You are here: HomeNews2006 09 11Article 110396

General News of Monday, 11 September 2006

Source: Public Agenda

Energy crisis prophesy comes true

The abandoned ‘Strategic Energy Plan 2005 - 2025’ put together by Kofi Asante, the former Executive Secretary of the Energy Commission had predicted that Ghana would face critical energy shortages between 2005 and 2008.

The drop in the water level of the Akosombo Dam and the resultant power rationing, which is having a biting effect on industry is perhaps, a foretaste of what is to come.

The document which was submitted to government in April 2005, just at the time Mr. Asante was sent packing recommended that Ghana should place herself in a position to be able to raise private capital required for investment in the power industry, at least in the short term.

“The burden falls on the government, the local financial institutions and the banks, pension funds; and the fledging capital markets etc to raise the capital”, says the document.

The need for private sector in volvement in financing the energy sector is part of the nine- year short-term energy plan outlined in the Strategic National Plan, which encourages private sector investments in the power industry in the short-term. “We need to rethink new ways of raising local capital for the necessary financing and investment”, says the plan.

Last week, the Executive Chairman of the Private Enterprise Foundation, Dr. Boye Ocansey was heard on radio encouraging the private sector to take advantage of the numerous financing avenues outlined in the 2006 budget and invest in the energy sector. Dr. Ocansey specifically tasked the financial institutions to lead the way in investing in the energy sector.

According to the Strategic National Energy Plan, it will be in the interest of Ghana to consider imposing a power levy on electricity consumers to raise part of the investment required. It says China, for instance, has had to impose a levy on its population for the development and construction of ‘Three Gorges Dam.’ “The greatest challenge, then, in moving forward the power industry to meet demand in the 21st century is to secure the required financing and investment now” the document emphasizes.

With the power of hindsight, even if feasible, consumers are likely to resist any more levies due to the failure of the utility companies to utilize previous levies - the street lights levy, rural electrification levy etc, which have been poorly utilised.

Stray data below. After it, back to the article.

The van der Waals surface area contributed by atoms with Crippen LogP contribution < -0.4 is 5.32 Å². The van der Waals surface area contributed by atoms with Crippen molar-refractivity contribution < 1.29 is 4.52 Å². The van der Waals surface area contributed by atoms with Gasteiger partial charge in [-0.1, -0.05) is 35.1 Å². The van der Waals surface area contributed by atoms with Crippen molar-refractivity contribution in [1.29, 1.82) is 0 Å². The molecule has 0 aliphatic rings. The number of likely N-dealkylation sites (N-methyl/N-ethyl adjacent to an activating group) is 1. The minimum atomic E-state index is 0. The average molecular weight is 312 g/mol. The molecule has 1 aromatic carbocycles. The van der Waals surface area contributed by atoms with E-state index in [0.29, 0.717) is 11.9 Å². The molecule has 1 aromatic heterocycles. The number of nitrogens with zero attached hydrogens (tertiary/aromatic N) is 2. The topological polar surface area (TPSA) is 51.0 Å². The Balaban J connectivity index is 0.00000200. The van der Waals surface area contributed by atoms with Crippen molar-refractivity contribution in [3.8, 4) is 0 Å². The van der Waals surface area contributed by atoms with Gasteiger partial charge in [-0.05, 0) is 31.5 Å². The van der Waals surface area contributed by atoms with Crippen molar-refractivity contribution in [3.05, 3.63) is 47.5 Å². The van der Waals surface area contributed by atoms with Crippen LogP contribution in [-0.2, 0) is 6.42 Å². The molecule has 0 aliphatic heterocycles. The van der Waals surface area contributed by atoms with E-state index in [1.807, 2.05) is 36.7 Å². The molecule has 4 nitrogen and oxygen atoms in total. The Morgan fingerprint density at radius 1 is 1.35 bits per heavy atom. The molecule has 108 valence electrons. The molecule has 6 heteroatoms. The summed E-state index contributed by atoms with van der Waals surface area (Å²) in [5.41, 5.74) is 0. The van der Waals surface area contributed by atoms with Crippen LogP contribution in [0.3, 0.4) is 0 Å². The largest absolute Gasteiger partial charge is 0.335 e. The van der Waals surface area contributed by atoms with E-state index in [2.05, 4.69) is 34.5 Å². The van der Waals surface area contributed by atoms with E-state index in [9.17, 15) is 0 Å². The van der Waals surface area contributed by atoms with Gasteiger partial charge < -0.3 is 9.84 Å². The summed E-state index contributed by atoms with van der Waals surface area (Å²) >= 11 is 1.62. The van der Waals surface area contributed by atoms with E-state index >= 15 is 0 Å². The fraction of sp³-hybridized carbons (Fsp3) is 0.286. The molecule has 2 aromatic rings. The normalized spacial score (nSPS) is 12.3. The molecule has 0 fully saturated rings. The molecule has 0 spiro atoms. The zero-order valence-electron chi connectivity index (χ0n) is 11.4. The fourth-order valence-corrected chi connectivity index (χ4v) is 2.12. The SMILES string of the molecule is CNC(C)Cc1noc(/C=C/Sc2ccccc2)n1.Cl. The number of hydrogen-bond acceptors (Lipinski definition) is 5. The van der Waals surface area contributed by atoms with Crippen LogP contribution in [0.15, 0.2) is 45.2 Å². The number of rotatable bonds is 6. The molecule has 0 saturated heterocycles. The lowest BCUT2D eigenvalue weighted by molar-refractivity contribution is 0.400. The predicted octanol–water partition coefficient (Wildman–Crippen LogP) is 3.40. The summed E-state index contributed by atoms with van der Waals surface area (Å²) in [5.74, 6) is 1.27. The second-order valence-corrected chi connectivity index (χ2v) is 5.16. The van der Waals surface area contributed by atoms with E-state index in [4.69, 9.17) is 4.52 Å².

Meanwhile demand for energy will see no end, as the country gears up for accelerated growth targeting a GDP per capital of $1000 by 2012. Under the Medium Economic Growth Scenario (MEGS), the Strategic Plan forecasts that a $1000 capital growth would be achieved in 2025 instead of 2012. It therefore gives a GDP growth rate of 6.60 percent per annum over the forecast period. The population growth rate would be 2.67 percent, according to 1984-2000 population growth rates.

The population is therefore expected to increase from 18.9 million in 2000 to 36.5 million in 2025. A World Bank projection estimates the country’s population at 36.5 million by 20205. The number of households is expected to increase from 3.70 million (2000) to 6.78 million (2025). At the same time, the proportion of urban households is expected to increase from 47.4 percent (2000) to 59.8 percent (2025). As is common with urban life, the greater proportion of households is expected to increase demand for electricity.

The basic assumption here is that, while the country is expected to achieve a GDP per capita of $1000 in 2012 and then to $2,773 (2025) and an overall growth of 8.16 percent, the demand for energy is expected to more than double. No doubt, a number of critical issues will come up as the country grapples with the energy threat. First, is the environment and sustainable development, the New Valco, which is expected to be an integrated aluminium industry and its expected excessive use of energy and lastly, the demand side management. The Strategic Plan points out that for Ghana to achieve sustainable development, as energy impacts on the environment, the country must adopt energy production that embrace new technology.

In the plan, the Energy Commission did not mention the nuclear option and advance fossil systems, but perhaps, this is the time to start looking at that option, as Iran is bent on doing, though controversially. The Nuclear Non-Proliferation Treaty (NPT) allows signatories to enjoy the benefits of civilian nuclear technology.

The challenge for Ghana is to generate and supply sufficient energy for economic development and equitable social progress without destroying the environment or destroying people’s livelihoods, as the construction of the Akosombo dam did.

Join our Newsletter